A previous study (Johnstone et al., 2012) of brain injury patients by researchers at the University of Missouri-Columbia was able to replicate earlier studies from that era suggesting "that a frontal-parietal circuit is related to spiritual-religious experiences." The authors also speculated that a "decreased focus on the self (i.e., selflessness), associated with decreased right parietal lobe (RPL) functioning, serves as the primary neuropsychological foundation for spiritual transcendence."

About a decade ago, Johnstone et al. wrote: "Increased frontal lobe functioning also appears to be related to more frequent religious practices (and spiritual experiences to a lesser extent)." However, they also noted that "the specific neuropsychological process/mechanism [of spiritual transcendence] remains uncertain."

"We have found a neuropsychological basis for spirituality, but it's not isolated to one specific area of the brain," first author Brick Johnstone said in an April 2012 news release. "Spirituality is a much more dynamic concept that uses many parts of the brain. Certain parts of the brain play more predominant roles, but they all work together to facilitate individuals' spiritual experiences."

In an August 2012 Psychology Today blog post, Nigel Barber reported on this study. He concluded that "spiritual experiences use many different parts of the brain: the God spot is functional rather than anatomical."

The "God Spot" May Have Functional Roots Connected to Our Reptilian Brain

Accumulating evidence suggests that the functional connectivity between cortical regions in the cerebrum and subcortical regions located beneath the cerebral cortex plays a previously underestimated role in whole-brain cognition. (See, "My Decades-Long Quest to Decode a Quirky 'Super 8' Brain Map.")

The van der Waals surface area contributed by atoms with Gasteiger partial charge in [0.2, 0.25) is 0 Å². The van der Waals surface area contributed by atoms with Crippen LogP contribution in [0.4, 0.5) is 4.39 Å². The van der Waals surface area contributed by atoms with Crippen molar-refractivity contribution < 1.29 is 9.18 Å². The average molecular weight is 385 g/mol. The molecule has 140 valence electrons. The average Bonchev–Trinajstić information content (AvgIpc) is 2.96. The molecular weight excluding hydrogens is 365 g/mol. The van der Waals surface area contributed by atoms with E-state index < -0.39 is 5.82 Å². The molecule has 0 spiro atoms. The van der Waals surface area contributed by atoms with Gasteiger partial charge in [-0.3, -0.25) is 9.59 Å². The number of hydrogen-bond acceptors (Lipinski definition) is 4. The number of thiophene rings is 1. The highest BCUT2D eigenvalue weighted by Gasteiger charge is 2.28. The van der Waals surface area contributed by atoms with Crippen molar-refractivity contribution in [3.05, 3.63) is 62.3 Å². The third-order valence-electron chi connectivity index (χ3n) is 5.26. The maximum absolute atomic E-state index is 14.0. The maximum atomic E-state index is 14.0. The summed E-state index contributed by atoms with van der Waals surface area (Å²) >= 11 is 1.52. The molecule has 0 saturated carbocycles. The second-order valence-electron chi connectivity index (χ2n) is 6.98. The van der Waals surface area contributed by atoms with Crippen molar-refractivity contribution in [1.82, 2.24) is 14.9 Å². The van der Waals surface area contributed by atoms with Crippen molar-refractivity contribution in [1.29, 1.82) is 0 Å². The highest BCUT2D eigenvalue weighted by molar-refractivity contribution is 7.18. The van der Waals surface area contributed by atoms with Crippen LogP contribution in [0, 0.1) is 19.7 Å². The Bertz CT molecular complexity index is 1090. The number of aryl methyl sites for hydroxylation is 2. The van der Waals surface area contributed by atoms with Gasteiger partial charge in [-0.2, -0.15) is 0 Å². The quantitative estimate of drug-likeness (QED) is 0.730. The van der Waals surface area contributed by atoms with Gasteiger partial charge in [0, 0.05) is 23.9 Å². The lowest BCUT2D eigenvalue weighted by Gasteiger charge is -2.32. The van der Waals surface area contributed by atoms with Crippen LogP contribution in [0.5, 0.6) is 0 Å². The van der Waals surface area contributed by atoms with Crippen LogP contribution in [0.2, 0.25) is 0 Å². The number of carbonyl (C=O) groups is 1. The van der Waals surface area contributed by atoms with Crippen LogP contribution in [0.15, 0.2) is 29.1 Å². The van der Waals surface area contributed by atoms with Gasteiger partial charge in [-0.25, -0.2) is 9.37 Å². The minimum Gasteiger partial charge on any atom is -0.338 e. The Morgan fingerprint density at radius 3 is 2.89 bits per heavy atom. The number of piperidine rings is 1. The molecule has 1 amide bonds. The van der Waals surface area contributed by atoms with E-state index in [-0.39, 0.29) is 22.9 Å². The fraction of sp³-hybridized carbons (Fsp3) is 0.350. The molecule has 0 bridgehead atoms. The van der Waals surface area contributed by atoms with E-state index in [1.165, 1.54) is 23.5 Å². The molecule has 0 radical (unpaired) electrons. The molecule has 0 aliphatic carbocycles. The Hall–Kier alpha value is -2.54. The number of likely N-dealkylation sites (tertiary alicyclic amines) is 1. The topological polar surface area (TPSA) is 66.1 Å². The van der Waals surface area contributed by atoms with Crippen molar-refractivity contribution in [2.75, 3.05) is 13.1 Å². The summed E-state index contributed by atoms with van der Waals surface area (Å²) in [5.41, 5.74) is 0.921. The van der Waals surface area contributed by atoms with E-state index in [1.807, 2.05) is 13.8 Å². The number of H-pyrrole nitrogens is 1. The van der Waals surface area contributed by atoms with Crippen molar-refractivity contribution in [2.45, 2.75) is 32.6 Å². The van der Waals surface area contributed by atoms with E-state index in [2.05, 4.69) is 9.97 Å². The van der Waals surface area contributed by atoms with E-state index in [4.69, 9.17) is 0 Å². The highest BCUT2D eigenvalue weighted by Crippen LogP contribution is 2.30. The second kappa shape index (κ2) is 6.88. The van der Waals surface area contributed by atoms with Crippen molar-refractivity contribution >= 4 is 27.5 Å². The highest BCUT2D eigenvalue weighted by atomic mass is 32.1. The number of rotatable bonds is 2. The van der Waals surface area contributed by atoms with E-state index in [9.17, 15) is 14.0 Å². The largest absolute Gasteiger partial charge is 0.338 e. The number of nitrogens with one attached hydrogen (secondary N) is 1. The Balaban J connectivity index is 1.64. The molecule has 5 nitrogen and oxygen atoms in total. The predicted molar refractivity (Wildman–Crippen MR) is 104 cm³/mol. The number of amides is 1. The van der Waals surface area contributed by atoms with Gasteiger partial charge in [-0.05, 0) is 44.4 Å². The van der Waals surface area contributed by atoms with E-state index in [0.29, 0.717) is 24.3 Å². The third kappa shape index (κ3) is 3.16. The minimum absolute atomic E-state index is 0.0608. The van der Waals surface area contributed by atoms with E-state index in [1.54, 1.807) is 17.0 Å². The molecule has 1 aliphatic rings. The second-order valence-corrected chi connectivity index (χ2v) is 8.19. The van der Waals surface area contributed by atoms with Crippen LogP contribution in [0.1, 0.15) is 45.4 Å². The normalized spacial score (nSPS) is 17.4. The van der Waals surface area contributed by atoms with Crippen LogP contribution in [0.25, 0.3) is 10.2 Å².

Based on my ongoing interest in cerebral and non-cerebral functional connectivity, a fascinating aspect of the latest (2021) research into spirituality and religiosity from Harvard Medical School is the possibility that hyper-religious beliefs or a lack of spirituality may be tied to specific neural circuits rooted in subcortical "non-thinking" parts of our reptilian brain. Of course, much more research is needed to understand better how all of these neural networks are interconnected.

In the recent BWH news release, Ferguson cautions against "over-interpreting" his team's findings and notes that both datasets used for their analysis didn't provide much information about different patient's childhood and upbringing, influencing spirituality and religiosity in adulthood.

Additionally, both datasets only included patients from predominantly Christian cultures. Moving forward, in an attempt to better understand the generalizability of their latest results, the Brigham researchers acknowledge that they "would need to replicate their study across many backgrounds."

Soon, Ferguson also wants to investigate if their recent findings related to neural circuits in the PAG being linked to spirituality and religiosity might have clinical applications.

"Only recently have medicine and spirituality been fractionated from one another. There seems to be this perennial union between healing and spirituality across cultures and civilizations," Ferguson concluded. "I'm interested in the degree to which our understanding of brain circuits could help craft scientifically grounded, clinically-translatable questions about how healing and spirituality can co-inform each other."


Michael A. Ferguson, Frederic L.W.V.J. Schaper, Alexander Cohen, Shan Siddiqi, Sarah M. Merrill, Jared A. Nielsen, Jordan Grafman, Cosimo Urgesi, Franco Fabbro, Michael D. Fox. "A Neural Circuit for Spirituality and Religiosity Derived from Patients with Brain Lesions." Biological Psychiatry (First published: June 29, 2021) DOI: 10.1016/j.biopsych.2021.06.016

Brick Johnstone, Angela Bodlinga, Dan Cohenb, Shawn E. Christc & Andrew Wegrzync. Right Parietal Lobe-Related “Selflessness” as the Neuropsychological Basis of Spiritual Transcendence." International Journal of the Psychology of Religion (First published: April 18, 2012) DOI: 10.1080/10508619.2012.657524